Dr. Bernanke's Effects On Markets
Below is the balance sheet for the Federal Reserve. Here we see the vast increase in the supply of US dollars flowing through the world's economy since 1953. This is the reason for bubbles and crashes in financial assets, and our current rising prices in commodities.
Remember, monetary inflation doesn't flow into gold, silver, corn, soybeans, or even copper. Monetary inflation is "injected" into financial assets like stocks, bonds and the mortgage markets by central banks, resulting in "bull markets" for these "policy" favored markets. But, while the ability of central banks to create currency is unlimited, the ability of financial markets to absorbed "liquidity" is not.
Look at this thirty year US Treasury Bond issued in 1997. Signs of "liquidity" saturation are very apparent in the chart below. Fifteen years after it was issued, its current yield (Red Plot) has collapsed from 6.64% to 1.91% in June, just weeks ago, but has increased to 2.08% at the end of last week. This decline in bond yields, in all markets, is not for reasons of natural supply and demand fundamentals. This decline in yield is from market intervention (manipulation) by the Bernanke Fed with their operation "Twist." Sure, Federal Reserve can create enough artificial demand in the US Treasury Bond market to make this US T-Bond's yield decline to below 1%, but at what cost to the financial markets, and ultimately to the cost of living in the years to come?
No doubt Doctor Bernanke believes that he and his "policy" now controls the prices and yields in the US Treasury bond market. But in the end, it will be the bond market that controls every aspect of "monetary policy" for the Bernanke Fed. Once the good doctor started manipulating T-Bond yields downward, he can't stop without allowing natural market forces to revalue the US T-bond market. T-bond yields would rise to levels that he and Washington will find unacceptable, for fear of another, but worse financial collapse on Wall Street than we saw in October 2008.
Should this manipulation in the bond market continue to its logical end (and it will), the Treasury bond market will consist of only two players; the US Treasury who issues T-bonds to fund a blundering Federal bureaucracy, and the Federal Reserve, and its banking system, who purchases Treasury debt with monetary inflation. In such a market, US Treasury debt (and the inflationary dollars used to purchase them), can in no real sense claim to be "financial assets." This realization will (at some unknown point in the future), result in a massive exodus of funds from the world's debt and currency markets, into something else; like corn, soybeans, copper and yes, gold, silver and the mining shares. The effect of this transfer of wealth will prove to be dramatic, as since 1981, the total volume of US dollars has exploded (see the Fed's balance sheet chart above), while the available supply of commodities has not.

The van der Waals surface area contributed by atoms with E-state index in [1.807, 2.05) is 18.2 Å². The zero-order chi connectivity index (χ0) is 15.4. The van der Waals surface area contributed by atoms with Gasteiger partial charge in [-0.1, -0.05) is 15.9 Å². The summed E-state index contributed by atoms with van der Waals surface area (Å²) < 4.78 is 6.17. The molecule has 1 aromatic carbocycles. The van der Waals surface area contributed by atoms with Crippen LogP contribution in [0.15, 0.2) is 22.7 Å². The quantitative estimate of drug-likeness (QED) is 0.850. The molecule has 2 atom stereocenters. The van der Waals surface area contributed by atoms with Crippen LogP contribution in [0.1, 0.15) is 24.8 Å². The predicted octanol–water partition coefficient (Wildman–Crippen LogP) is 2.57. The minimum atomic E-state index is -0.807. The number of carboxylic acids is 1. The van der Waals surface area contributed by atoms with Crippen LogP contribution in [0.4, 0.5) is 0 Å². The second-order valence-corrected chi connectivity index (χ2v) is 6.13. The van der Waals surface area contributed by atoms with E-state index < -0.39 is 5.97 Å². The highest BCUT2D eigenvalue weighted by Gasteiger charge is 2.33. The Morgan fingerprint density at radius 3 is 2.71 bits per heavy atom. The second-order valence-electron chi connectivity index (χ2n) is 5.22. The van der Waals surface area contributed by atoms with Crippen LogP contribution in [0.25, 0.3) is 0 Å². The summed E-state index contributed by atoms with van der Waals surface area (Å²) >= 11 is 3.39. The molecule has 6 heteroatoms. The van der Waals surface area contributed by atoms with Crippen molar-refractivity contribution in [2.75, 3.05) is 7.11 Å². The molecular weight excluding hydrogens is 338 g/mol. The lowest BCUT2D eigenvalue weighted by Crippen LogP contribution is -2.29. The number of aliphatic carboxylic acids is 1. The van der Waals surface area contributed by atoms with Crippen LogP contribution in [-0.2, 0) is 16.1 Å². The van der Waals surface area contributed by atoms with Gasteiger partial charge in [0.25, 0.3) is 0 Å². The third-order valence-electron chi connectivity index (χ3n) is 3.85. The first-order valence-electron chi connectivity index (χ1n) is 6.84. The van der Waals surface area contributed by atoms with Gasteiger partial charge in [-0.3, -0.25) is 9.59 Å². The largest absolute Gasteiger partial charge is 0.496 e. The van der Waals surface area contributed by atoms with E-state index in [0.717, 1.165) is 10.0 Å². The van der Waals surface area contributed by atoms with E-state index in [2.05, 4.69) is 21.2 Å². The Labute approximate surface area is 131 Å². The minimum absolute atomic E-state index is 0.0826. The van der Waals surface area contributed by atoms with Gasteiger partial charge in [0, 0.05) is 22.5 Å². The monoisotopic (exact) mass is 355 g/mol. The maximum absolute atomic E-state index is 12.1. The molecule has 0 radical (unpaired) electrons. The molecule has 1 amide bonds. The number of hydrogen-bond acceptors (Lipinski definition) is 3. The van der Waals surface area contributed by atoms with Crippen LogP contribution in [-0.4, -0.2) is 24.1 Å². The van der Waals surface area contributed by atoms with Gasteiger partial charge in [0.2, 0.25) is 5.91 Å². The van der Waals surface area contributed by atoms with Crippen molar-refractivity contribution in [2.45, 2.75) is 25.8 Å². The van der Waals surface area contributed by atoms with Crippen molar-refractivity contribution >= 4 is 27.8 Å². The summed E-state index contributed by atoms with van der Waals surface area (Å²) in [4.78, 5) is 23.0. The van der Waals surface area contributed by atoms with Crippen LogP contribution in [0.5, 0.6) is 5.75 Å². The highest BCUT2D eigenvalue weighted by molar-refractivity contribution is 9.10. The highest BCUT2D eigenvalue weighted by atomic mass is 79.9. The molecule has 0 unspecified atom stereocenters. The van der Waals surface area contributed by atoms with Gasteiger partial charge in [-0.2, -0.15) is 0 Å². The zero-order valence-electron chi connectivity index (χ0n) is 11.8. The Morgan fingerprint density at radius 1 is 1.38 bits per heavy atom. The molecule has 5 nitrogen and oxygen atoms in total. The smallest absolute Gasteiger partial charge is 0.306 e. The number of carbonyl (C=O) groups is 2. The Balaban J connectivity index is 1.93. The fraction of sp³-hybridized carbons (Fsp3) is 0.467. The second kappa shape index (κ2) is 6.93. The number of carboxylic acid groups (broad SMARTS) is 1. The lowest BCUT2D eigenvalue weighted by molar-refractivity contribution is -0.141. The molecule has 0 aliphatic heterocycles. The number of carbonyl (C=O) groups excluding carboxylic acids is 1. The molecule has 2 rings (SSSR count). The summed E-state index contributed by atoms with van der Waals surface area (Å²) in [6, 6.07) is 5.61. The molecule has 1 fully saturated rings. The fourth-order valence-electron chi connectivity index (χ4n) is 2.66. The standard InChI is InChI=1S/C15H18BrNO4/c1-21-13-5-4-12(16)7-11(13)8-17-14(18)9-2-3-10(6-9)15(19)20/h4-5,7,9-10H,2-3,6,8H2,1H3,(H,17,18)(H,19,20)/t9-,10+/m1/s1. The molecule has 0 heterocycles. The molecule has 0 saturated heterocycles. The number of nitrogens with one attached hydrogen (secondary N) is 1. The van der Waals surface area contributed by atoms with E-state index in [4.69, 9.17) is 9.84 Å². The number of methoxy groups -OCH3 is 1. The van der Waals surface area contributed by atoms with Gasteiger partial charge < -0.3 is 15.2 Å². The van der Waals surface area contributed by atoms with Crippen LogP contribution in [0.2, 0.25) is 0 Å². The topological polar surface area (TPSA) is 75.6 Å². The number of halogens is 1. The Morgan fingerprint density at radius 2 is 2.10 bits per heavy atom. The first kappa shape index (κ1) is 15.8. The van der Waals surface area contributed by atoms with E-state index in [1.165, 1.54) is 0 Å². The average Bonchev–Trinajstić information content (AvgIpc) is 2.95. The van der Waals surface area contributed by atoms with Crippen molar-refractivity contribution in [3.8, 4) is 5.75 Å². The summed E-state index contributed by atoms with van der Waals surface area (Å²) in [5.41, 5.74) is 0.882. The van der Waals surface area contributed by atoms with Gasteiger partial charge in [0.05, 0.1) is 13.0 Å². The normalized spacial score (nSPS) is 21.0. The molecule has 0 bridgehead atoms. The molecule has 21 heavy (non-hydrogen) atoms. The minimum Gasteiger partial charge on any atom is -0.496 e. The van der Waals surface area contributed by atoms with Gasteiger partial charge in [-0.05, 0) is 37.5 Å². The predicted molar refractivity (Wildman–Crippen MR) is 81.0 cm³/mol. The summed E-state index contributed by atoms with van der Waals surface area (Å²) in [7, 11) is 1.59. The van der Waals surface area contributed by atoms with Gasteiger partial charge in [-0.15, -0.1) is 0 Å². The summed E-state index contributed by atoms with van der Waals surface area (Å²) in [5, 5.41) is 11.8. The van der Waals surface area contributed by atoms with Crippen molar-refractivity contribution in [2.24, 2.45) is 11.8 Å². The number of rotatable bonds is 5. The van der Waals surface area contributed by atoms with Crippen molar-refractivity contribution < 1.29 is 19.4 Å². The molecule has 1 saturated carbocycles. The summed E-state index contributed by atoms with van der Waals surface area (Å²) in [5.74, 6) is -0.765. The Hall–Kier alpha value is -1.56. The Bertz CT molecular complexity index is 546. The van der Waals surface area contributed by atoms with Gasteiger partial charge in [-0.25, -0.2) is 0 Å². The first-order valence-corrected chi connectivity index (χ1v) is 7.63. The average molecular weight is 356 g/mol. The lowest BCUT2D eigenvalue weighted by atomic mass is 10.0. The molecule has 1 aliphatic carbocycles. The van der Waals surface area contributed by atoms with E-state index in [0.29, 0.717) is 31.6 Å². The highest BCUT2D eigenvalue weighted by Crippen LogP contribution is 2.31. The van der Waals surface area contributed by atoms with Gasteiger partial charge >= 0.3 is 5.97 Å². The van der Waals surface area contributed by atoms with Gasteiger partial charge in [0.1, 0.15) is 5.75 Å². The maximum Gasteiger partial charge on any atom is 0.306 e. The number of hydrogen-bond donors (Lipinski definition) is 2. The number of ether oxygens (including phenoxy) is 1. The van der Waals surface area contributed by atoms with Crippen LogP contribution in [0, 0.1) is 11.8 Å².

In fact, this shift from debt to gold and silver began eleven years ago. The precious metals market is minuscule compared to the global debt markets. Only a very small diversion of funds from the debt markets into gold will result in a significant increase in the price of gold, with no discernible effects on the bond market, which is evident in the chart below. A day is coming when wealth will begin to understand the need to flee counterparty risk, now chronic in the debt market, and begin flowing into the gold and silver markets. Expect the T-bond yields (Red Plot below) to once again recouple to the price of Gold (Blue Plot below).
The effect of hundreds of trillions of dollars, euros, yen panicking into gold and silver will result in amazing gains in the old monetary metals! I've predicted that gold will ultimately rise to above $30,000 an ounce and I'm sticking to it!
So, the driver of big primary bull-markets in commodities is deflation in financial asset markets, markets that were previously inflated by the Federal Reserve. When inflated financial assets begin to deflate in earnest, money that previously circulated in the stock and bond markets will be withdrawn from the financial markets by fear-full investors and money managers, looking for a positive return on their money someplace, any place other than deflating stocks and bonds. Historically, they have found such returns in the commodity markets.
Expect these bullish trends in commodity prices not only to continue, but to become out-of-control (out of the control of the "policy makers") when short and long term interest rates once again begin to rise to levels currently not believable. And they will do so without asking permission from Doctor Bernanke. How high could yields increase? The US Treasury in 1981 floated a 20 year bond with a coupon of 15.75%! But everyone one knows "that can't happen again!" Well, until then, the frequent reported demise of the bull market in gold and silver has been greatly exaggerated - the best is yet to come!